At least for the time being, LSU’s campus remains vulnerable to public safety scares and hoaxes — such as the bomb threat that prompted an unprecedented mass evacuation Monday — as policy requires decisionmakers to err on the side of caution, officials said Tuesday.
“I don’t know how to deal with bomb threats other than to respond appropriately,” LSU System President and Chancellor William Jenkins said.
LSU is reviewing Monday’s events and could develop a new policy that would address similar threats in the future, he said.
The current policy entails investigating every threat, regardless of its believability, as if it were credible, even if it results in another 12-hour campus shutdown, LSU Police Capt. Cory Lalonde said.
“We don’t know how to stop hoaxes, in all honesty, because each circumstance is different and we have to treat them that way,” Lalonde said. Another threat “very well could lead to a situation like we had on Monday.”
The threat of investigation is likely the only weapon law enforcement agencies have to deter public safety scares like Monday’s that caused, so far, immeasurable costs in resources mobilized, man-hours and lost productivity, Lalonde said.
State Police spokesman Capt. Doug Cain struck a confident tone Tuesday, saying he believes the person who phoned in the threat will be held accountable.
“I think that’s what will happen in this case,” Cain said. “When they find out they are facing a 15-year felony plus possible federal charges, that’s our message” to whoever is responsible.
East Baton Rouge Parish District Attorney Hillar Moore III said the caller possibly could face a state charge of terrorizing, which is punishable by up to 15 years in prison and a $15,000 fine.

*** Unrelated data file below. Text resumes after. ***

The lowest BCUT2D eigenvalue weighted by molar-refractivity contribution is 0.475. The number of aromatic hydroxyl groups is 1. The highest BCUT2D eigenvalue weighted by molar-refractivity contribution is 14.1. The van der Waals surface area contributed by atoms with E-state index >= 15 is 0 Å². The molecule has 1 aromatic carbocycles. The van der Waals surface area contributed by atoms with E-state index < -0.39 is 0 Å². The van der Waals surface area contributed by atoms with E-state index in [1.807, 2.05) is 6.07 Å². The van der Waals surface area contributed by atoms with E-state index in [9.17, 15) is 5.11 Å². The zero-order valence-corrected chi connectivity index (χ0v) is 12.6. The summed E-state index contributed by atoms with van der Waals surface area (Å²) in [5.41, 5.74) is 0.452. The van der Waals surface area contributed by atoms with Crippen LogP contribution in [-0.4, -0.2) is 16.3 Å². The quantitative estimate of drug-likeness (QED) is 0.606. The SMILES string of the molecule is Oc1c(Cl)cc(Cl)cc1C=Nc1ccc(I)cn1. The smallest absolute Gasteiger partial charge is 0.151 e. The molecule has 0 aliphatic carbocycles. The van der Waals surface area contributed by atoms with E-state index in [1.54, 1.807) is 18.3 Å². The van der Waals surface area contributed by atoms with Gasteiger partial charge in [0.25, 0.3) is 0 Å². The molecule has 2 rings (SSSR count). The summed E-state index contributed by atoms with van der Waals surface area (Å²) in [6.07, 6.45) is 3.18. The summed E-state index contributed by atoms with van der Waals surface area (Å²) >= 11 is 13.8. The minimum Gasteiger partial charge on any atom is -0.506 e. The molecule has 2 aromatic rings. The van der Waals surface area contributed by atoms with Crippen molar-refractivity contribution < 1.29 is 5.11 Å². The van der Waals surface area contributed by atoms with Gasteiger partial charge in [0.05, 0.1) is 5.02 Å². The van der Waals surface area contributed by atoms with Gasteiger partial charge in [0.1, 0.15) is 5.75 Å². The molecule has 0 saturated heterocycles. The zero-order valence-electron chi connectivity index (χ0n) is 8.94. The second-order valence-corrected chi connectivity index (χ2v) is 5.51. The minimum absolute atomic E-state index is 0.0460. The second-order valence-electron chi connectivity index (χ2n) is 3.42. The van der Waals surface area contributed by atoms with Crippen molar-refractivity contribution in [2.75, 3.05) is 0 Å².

The caller could be sentenced to up to 10 years on an equivalent federal charge, Moore said in an email.
Besides the inherent safety concerns of a bomb on campus, or the panic that could ensue either from a real or imaginary threat, LSU officials said they will have to get a better handle on the heavy traffic that gripped the campus as students, faculty and staff tried to evacuate.
The campus bus system was a particular problem as some buses packed with students moved only several car lengths in traffic during the first 30 minutes of the evacuation. At the same time, other buses near campus sorority houses sat empty with their doors open.
LSU System spokesman Charles Zewe acknowledged the university has plans to get people off campus for a number of emergency situations, such as hurricanes, but nothing specific for a bomb scare.
“We have emergency protocols and a notification system we refined after Hurricane Katrina and the tragedy at Virginia Tech, but we’re still vulnerable to something like this unless someone comes up with a better way to trace phone calls immediately and verify information right away,” Zewe said.
“We’ve had very few incidents in our history to have affected the campus in such a quick and massive way,” he added.
LSU’s Baton Rouge campus spokesman Herb Vincent said LSU has launched a wide-ranging review process to determine what worked and what didn’t during Monday’s evacuation.
“We have to review our successes and our challenges because it’s very challenging to quickly get 29,000 students, 5,000 faculty and staff, and 1,500 people at our lab school and day care off the campus,” Vincent said. “We’ll look at what worked and come up with a plan.”
The bomb threat phoned in to the parish 911 call center at 10:32 a.m. Monday set off a hurried response as federal, city, university and parish law enforcement agencies mobilized and the campus was ordered evacuated.
U.S. Attorney Don Cazayoux said his office was told that the caller said there were three bombs on campus.
The university’s administration ordered the evacuation around 11:30 a.m. as university staffers and bomb technicians scoured LSU’s 250 buildings one by one, LSU Police said. Bomb-sniffing dogs were used in a targeted capacity, police reported.
Advocate staff writer
contributed to this report.
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